The Good Samaritan had a little dog and Dad held it (I forget if it was him or her) so that it wouldn’t jump out the window while his owner was helping out at the scene. I love dogs, and it says a lot that I couldn’t enjoy a dog.

I think the dog helped Dad emotionally. He was shaken from the accident, but he still gave a witness report to Highway Patrol.

He said to the dog, “Your mistress is a wonderful person!” I agree.

Paramedics on the Scene:

The paramedics came quickly and checked me over. At first, I could only answer their questions about how I felt. Dad answered the ones he knew.

They asked me if I wanted to go in the same ambulance as the driver of the car that hit us. I said no, so they called another ambulance.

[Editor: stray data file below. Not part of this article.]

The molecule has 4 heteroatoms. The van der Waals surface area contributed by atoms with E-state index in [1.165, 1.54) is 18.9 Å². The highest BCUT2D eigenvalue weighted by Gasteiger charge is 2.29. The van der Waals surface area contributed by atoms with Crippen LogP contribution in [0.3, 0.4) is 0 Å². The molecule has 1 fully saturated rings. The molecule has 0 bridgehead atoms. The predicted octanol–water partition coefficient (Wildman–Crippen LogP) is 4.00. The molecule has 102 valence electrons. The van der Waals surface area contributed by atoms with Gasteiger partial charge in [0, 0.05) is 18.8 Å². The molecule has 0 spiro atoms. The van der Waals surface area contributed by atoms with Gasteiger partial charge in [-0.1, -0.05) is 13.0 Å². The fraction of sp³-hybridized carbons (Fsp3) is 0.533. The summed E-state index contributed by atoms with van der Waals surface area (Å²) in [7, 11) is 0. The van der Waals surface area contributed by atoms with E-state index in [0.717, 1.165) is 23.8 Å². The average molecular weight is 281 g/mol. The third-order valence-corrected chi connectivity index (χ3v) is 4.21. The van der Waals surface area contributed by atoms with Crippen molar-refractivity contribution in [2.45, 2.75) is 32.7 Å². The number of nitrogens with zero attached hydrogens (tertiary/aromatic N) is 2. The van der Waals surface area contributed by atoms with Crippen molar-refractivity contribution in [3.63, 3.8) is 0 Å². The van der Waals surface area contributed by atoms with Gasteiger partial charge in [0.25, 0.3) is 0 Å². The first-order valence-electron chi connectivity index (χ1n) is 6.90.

They also said if you have your own vehicle, you can drive yourself to the hospital. I’m having a tough time following that logic. Why would you drive if you were in total shock from an accident?!

At one point, I spat out a bit of glass from the window.

I had to talk to the paramedic again when I felt like I had swallowed a shard of glass. He told me to tell the doctor when I got to the hospital that I might need an MRI or CT scan.

The paramedic then told me the ambulance they called for me was diverted because of a DUI. Seriously? Two accidents in a row?

I told the paramedic that I feel like people are driving WAAYYYY too recklessly these days! He agreed without hesitation.

When Dad said we were on our way to the Bay Area (a hotspot for reckless drivers), the paramedic asked, “Are you sure that’s wise?”

I didn’t have the energy to explain my Pit Stop.